Pull-Apart Cranberry Sugar-Pecan “Bundt” Bread with Cranberry GlazePhoto Credit : Styled and Photographed by Liz Neily
This slightly sweet, fluffy pull-apart bread is studded with toasted pecans and cranberries and drizzled with a cranberry glaze. It’s also tremendously fun to eat. The recipe calls for instant yeast, and if placed in a warm spot, the dough rises quickly and magnificently.
From “Tart Nouveau,” Sep/Oct 2021
2 cups all-purpose flour, plus more if needed
1 cup bread flour
2 1/2 teaspoons instant yeast
3 tablespoons plus 3/4 cup granulated sugar
1 teaspoon table salt
1/4 cup potato starch, optional
1 cup buttermilk, at room temperature, plus more if needed
1 large egg, at room temperature
3 tablespoons unsalted butter, softened
1⁄4 cup unsalted butter, melted
1 cup fresh cranberries, chopped
1/2 cup pecans, toasted and chopped
Generously grease a 10- or 12-cup Bundt pan with nonstick cooking spray or softened butter and thoroughly dust with granulated sugar.
Make the dough: In the bowl of a stand mixer fitted with the paddle attachment, combine the all-purpose and bread flours, yeast, 3 tablespoons sugar, salt, and potato starch until incorporated. Add the buttermilk, egg, and 3 tablespoons softened butter and mix on medium-low speed until a shaggy dough forms and all of the dry bits at the bottom of the bowl are incorporated.
Replace the paddle with the dough hook attachment. On medium-low speed, knead the dough until a smooth mass forms that comes off the sides of the bowl and still sticks to the bottom, 5 to 7 minutes. If the dough is very sticky, add a little extra flour. Alternatively, if it’s too dry, add a bit of buttermilk, until it sticks just a bit.
Remove the dough from the mixing bowl and grease the bowl with cooking spray or softened butter. Place the dough back into it and cover the bowl with plastic wrap, setting it aside in a warm place until it has practically doubled in size, 1 to 1½ hours.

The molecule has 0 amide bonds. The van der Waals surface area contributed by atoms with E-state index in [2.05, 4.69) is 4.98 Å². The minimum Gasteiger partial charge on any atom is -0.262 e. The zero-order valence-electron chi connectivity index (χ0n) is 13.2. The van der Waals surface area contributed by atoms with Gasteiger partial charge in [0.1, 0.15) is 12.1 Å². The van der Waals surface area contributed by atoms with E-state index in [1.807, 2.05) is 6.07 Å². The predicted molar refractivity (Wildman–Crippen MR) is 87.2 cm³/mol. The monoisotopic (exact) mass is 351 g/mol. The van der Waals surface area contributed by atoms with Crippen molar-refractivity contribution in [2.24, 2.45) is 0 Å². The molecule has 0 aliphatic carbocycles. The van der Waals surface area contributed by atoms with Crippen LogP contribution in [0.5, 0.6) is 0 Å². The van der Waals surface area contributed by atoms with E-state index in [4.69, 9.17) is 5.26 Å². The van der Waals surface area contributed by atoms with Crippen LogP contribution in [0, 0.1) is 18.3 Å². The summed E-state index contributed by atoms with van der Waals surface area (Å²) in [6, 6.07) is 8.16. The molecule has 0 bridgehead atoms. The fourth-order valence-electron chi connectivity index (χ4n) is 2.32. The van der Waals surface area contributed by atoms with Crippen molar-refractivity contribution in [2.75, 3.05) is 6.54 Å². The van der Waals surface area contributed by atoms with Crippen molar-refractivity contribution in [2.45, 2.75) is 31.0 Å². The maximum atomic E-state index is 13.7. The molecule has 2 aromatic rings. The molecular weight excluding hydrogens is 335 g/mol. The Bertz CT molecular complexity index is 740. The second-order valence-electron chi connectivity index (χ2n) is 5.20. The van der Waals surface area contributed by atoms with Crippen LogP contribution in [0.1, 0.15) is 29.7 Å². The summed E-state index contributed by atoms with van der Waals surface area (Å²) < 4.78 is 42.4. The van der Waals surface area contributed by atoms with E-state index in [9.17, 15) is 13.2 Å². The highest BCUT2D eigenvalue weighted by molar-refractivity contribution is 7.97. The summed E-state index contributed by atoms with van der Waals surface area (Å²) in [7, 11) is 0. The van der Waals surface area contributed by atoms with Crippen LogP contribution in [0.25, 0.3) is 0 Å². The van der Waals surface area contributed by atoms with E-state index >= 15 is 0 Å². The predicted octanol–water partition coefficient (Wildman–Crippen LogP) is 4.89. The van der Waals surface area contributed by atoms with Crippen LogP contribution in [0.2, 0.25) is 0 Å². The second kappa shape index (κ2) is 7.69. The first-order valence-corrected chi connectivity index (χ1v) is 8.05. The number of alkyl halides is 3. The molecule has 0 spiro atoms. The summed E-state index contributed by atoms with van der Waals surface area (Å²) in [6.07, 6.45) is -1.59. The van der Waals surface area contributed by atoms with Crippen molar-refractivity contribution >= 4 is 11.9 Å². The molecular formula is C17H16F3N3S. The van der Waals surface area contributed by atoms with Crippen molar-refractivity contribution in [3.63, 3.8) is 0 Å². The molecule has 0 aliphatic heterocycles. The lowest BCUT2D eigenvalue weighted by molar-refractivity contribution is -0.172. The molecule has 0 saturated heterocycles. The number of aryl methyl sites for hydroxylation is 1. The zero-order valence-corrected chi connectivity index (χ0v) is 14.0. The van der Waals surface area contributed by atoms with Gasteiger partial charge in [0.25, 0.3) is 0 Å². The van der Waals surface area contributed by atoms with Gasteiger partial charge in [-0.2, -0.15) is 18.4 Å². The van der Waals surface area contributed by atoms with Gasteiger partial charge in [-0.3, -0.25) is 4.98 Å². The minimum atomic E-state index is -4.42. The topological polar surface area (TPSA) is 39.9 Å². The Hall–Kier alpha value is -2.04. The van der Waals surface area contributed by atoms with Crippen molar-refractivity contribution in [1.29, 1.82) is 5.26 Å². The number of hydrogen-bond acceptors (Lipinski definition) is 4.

Lightly flour the counter before turning the dough out onto it. Using your hands, shape the dough into a rectangle, with the longest side closest to you. With a rolling pin, form a rectangle roughly 20 by 15 inches.
Generously brush the dough with the melted butter (you will have some left over). Evenly sprinkle the cranberries and pecans over the dough, pressing them in with your fingers. Sprinkle with the 3/4 cup sugar and then use the rolling pin to gently adhere all of the toppings into the dough.
Using a bench scraper or sharp knife, cut the rectangle into 6 equal horizontal strips. Stack the 6 strips on top of each other and cut the layered strips into 6 equal small rectangular stacks. The toppings will fall off—just press them back in with your fingers. Lightly press down on each stack and place each one upright in the prepared pan, as you would dominoes. Don’t worry if one stack faces in and another out; just make sure vertical stacks are evenly placed around the bottom of the pan. The cranberries and pecans will continue to fall off as you do this, but just stick them back into the dough or sprinkle them on top of the bread.
Loosely cover the pan with plastic wrap and set aside in a warm place until the bread rises to about 1 1/2 times its original size, 35 to 40 minutes.
Meanwhile, preheat your oven to 375°. When the dough has fully risen, bake the bread on the center rack until nicely browned, about 40 minutes. The bread is done when its internal temperature is 190°F. If you do not have a thermometer, stick a paring knife in between the layers to confirm that the dough is cooked through.
Remove the bread from the oven and immediately invert the cake right-side up onto a serving plate. (This is an unusual instance when the top of the Bundt does not become the bottom.) Brush the top with the extra melted butter, remelting it if necessary. Let cool to room temperature before glazing.
1/2 cup cranberries (fresh or frozen)
1/4 cup water
3/4 cup confectioners’ sugar
A pinch of fine sea salt
Combine the cranberries and water in a small saucepan over medium-high heat and cook until the berries burst and turn jammy, smashing them with a wooden spoon to speed up the process. Using a fine wire mesh sieve, strain the cranberries into a small bowl, pressing the solids into the sieve to extract every last drop of juice. Cool to room temperature. Once cool, add the confectioners’ sugar and salt and whisk to combine. If the glaze is too thick, add a bit of buttermilk, or if it is too thin, add a bit more sugar. Drizzle the glaze over the slightly cooled bread. Let the glaze set before serving.